Our Score: 5 out of 5 stars
“I keep hearing about artists who have made a big comeback album after 2 years. Try two decades.”
Yes, indeed: it’s been 20 years since Thomas Dolby released his last disc comprised of original material, 1992’s “Astronauts & Heretics”. And it’s been 30 years since the release of his signature hit song, “She Blinded Me With Science”, in 1982.
None of the elapsed decades seemed to make any difference whatsoever at the Ridgefield Playhouse stop of Thomas’ appropriately-named “Time Capsule” tour, though. Throughout the entire show, Dolby more than adequately proved that his abilities as both a musician and a songwriter have not diminished one iota over the course of time that he’s been largely absent from the music scene. And he’s still one hell of a storyteller, both in terms of lyrics and between-song recollections and anecdotes that are full of his distinct British wit and accessible sophistication.
Even though Dolby may be dismissed by most as an 80’s one-hit-wonder, his musical catalog has always showcased a myriad of musical styles and influences – all of which he handles with a degree of mastery that makes each foray its own wonderful little aural journey. The cross-section of songs played in Ridgefield readily displayed this as Dolby bounced from quiet piano ballads (“Love is a Loaded Pistol”) to ethereal jazz crooning (“The Flat Earth”) and even some toe-tappin’ knee-slapping country bluegrass (“The Toad Lickers”).
Unlike his one-man “Sole Inhabitant” tour in 2006 in which he surrounded himself on three sides with an array of techogadgetry and delivered songs entirely synthesized, Dolby brought along a backing band this time around. Comprised of drummer Matt Hector and guitarist Kevin Armstrong (with occasional appearances by opening act bluegrass musicians Aaron Jonah Lewis and Ben Belcher), his musical entourage added the right level of instrumentation to Dolby’s songs – never overpowering the maestro’s keyboards but never slipping too far into the background as to become irrelevant.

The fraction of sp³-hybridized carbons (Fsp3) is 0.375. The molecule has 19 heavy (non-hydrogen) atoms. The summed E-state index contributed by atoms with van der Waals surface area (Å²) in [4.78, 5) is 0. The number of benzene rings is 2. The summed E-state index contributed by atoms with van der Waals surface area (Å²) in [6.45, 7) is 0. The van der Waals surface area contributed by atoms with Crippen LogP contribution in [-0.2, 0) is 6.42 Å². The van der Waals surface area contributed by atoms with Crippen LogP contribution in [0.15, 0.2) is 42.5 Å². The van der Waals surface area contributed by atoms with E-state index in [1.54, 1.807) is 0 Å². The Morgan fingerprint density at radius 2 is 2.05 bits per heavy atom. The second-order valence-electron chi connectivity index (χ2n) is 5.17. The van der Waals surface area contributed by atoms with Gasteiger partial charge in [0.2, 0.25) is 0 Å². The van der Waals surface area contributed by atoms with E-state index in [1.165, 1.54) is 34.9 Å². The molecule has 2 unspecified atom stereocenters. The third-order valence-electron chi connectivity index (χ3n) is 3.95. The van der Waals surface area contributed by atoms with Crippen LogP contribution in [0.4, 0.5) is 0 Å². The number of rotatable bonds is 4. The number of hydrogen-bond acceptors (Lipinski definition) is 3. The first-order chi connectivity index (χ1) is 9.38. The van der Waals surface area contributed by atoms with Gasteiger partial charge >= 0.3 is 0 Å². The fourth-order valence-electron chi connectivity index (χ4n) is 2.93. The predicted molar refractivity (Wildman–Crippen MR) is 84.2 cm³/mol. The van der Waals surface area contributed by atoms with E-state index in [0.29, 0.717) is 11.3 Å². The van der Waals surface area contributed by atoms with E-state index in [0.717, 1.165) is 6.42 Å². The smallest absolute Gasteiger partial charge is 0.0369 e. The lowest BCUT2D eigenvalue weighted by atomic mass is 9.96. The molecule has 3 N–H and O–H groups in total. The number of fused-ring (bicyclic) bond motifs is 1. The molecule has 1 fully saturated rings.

The 110-minute, 16-song set concert touched upon all of five of his studio releases, including his most-recent release, “A Map of the Floating City”. There was even time for one mega-obscurity: 1986’s collaboration with Ryuichi Sakamoto, “Field Work”, a song that had never appeared on a Dolby album until the 2009 reissue of his debut disc, “The Golden Age of Wireless”. And, of course, a little bit of “Science” was thrown in for good measure.
It’s refreshing to have Dolby back on the scene performing music that’s every bit as powerful as it was decades ago as well as new material that easily matches the caliber of his earlier work. In a day and age that seems to produce so few virtuoso musicians, Dolby’s “Time Capsule” is a pill that, when taken, reminds us how rich and rewarding pop music can be when prescribed by someone as gifted as he genuinely is. One can only hope that Thomas doesn’t go on another multi-year sabbatical. I’m going to need a refill sooner than that.
For more information about Thomas Dolby, visit www.thomasdolby.com